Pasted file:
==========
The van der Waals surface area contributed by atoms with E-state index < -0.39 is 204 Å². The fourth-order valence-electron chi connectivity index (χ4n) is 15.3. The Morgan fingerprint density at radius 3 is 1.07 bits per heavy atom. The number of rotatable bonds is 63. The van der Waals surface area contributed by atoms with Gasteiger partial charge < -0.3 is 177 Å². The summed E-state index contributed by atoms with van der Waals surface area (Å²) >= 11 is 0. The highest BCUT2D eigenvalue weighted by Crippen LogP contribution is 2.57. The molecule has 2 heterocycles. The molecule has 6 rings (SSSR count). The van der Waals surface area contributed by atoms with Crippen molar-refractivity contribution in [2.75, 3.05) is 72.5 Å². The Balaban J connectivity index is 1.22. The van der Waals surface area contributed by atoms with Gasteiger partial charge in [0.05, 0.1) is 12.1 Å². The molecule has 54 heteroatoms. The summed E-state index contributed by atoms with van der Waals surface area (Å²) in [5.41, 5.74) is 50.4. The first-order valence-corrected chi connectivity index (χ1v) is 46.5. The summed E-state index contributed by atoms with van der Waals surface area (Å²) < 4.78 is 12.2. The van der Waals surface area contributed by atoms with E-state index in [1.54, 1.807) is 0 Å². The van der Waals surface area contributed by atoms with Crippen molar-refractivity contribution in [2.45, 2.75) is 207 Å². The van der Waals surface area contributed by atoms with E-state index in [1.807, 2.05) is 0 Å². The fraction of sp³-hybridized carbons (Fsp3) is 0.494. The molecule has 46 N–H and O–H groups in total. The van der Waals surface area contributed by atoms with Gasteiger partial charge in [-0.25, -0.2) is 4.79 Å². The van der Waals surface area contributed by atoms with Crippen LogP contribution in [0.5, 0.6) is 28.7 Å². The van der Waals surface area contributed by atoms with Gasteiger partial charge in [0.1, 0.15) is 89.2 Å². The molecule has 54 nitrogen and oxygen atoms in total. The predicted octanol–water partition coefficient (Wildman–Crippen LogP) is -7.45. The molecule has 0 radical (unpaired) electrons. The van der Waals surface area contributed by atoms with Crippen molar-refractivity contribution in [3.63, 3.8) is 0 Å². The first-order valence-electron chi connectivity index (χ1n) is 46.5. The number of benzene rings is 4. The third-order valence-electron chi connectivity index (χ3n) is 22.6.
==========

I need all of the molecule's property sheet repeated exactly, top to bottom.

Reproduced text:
The van der Waals surface area contributed by atoms with E-state index < -0.39 is 204 Å². The fourth-order valence-electron chi connectivity index (χ4n) is 15.3. The Morgan fingerprint density at radius 3 is 1.07 bits per heavy atom. The number of rotatable bonds is 63. The van der Waals surface area contributed by atoms with Gasteiger partial charge < -0.3 is 177 Å². The summed E-state index contributed by atoms with van der Waals surface area (Å²) >= 11 is 0. The highest BCUT2D eigenvalue weighted by Crippen LogP contribution is 2.57. The molecule has 2 heterocycles. The molecule has 6 rings (SSSR count). The van der Waals surface area contributed by atoms with Crippen molar-refractivity contribution in [2.75, 3.05) is 72.5 Å². The Balaban J connectivity index is 1.22. The van der Waals surface area contributed by atoms with Gasteiger partial charge in [0.05, 0.1) is 12.1 Å². The molecule has 54 heteroatoms. The summed E-state index contributed by atoms with van der Waals surface area (Å²) in [5.41, 5.74) is 50.4. The first-order valence-corrected chi connectivity index (χ1v) is 46.5. The summed E-state index contributed by atoms with van der Waals surface area (Å²) < 4.78 is 12.2. The van der Waals surface area contributed by atoms with E-state index in [1.54, 1.807) is 0 Å². The van der Waals surface area contributed by atoms with Crippen molar-refractivity contribution in [2.45, 2.75) is 207 Å². The van der Waals surface area contributed by atoms with E-state index in [1.807, 2.05) is 0 Å². The fraction of sp³-hybridized carbons (Fsp3) is 0.494. The molecule has 46 N–H and O–H groups in total. The van der Waals surface area contributed by atoms with Gasteiger partial charge in [-0.25, -0.2) is 4.79 Å². The van der Waals surface area contributed by atoms with Crippen LogP contribution in [0.5, 0.6) is 28.7 Å². The van der Waals surface area contributed by atoms with Gasteiger partial charge in [0.1, 0.15) is 89.2 Å². The molecule has 54 nitrogen and oxygen atoms in total. The predicted octanol–water partition coefficient (Wildman–Crippen LogP) is -7.45. The molecule has 0 radical (unpaired) electrons. The van der Waals surface area contributed by atoms with Crippen molar-refractivity contribution in [3.63, 3.8) is 0 Å². The first-order valence-electron chi connectivity index (χ1n) is 46.5. The number of benzene rings is 4. The third-order valence-electron chi connectivity index (χ3n) is 22.6.